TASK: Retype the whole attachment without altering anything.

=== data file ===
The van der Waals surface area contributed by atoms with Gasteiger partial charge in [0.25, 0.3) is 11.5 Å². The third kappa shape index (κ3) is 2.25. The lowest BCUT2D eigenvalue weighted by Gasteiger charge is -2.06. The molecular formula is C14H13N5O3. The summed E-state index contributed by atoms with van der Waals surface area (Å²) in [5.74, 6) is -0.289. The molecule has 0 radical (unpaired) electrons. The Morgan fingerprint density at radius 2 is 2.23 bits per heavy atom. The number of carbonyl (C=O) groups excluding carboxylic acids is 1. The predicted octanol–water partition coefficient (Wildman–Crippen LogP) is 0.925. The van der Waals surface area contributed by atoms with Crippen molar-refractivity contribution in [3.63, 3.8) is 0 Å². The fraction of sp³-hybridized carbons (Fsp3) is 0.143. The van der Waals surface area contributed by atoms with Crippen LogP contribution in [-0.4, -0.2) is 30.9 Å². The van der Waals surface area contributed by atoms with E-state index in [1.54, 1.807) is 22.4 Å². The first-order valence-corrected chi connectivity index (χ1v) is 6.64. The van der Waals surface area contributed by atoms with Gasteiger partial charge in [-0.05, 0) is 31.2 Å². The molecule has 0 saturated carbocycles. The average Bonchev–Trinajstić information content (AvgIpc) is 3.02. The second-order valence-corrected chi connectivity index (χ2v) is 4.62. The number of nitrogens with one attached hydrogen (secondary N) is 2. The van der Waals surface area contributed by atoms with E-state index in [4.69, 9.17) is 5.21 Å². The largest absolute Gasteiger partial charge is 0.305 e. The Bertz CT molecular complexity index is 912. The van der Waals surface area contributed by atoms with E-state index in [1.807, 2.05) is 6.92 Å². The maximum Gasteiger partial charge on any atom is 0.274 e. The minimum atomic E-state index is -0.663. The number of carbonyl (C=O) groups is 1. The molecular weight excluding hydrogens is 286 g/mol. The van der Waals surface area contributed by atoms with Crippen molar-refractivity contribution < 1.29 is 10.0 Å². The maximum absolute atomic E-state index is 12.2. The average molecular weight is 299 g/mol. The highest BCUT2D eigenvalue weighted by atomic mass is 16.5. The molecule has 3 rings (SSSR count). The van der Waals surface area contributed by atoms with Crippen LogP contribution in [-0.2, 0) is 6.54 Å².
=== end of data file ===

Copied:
The van der Waals surface area contributed by atoms with Gasteiger partial charge in [0.25, 0.3) is 11.5 Å². The third kappa shape index (κ3) is 2.25. The lowest BCUT2D eigenvalue weighted by Gasteiger charge is -2.06. The molecular formula is C14H13N5O3. The summed E-state index contributed by atoms with van der Waals surface area (Å²) in [5.74, 6) is -0.289. The molecule has 0 radical (unpaired) electrons. The Morgan fingerprint density at radius 2 is 2.23 bits per heavy atom. The number of carbonyl (C=O) groups excluding carboxylic acids is 1. The predicted octanol–water partition coefficient (Wildman–Crippen LogP) is 0.925. The van der Waals surface area contributed by atoms with Crippen molar-refractivity contribution in [3.63, 3.8) is 0 Å². The fraction of sp³-hybridized carbons (Fsp3) is 0.143. The van der Waals surface area contributed by atoms with Crippen LogP contribution in [-0.4, -0.2) is 30.9 Å². The van der Waals surface area contributed by atoms with E-state index in [1.54, 1.807) is 22.4 Å². The first-order valence-corrected chi connectivity index (χ1v) is 6.64. The van der Waals surface area contributed by atoms with Gasteiger partial charge in [-0.05, 0) is 31.2 Å². The molecule has 0 saturated carbocycles. The average Bonchev–Trinajstić information content (AvgIpc) is 3.02. The second-order valence-corrected chi connectivity index (χ2v) is 4.62. The number of nitrogens with one attached hydrogen (secondary N) is 2. The van der Waals surface area contributed by atoms with E-state index in [4.69, 9.17) is 5.21 Å². The largest absolute Gasteiger partial charge is 0.305 e. The Bertz CT molecular complexity index is 912. The van der Waals surface area contributed by atoms with E-state index in [1.807, 2.05) is 6.92 Å². The maximum Gasteiger partial charge on any atom is 0.274 e. The minimum atomic E-state index is -0.663. The number of carbonyl (C=O) groups is 1. The molecular weight excluding hydrogens is 286 g/mol. The van der Waals surface area contributed by atoms with Crippen molar-refractivity contribution < 1.29 is 10.0 Å². The maximum absolute atomic E-state index is 12.2. The average molecular weight is 299 g/mol. The highest BCUT2D eigenvalue weighted by atomic mass is 16.5. The molecule has 3 rings (SSSR count). The van der Waals surface area contributed by atoms with Crippen LogP contribution in [-0.2, 0) is 6.54 Å².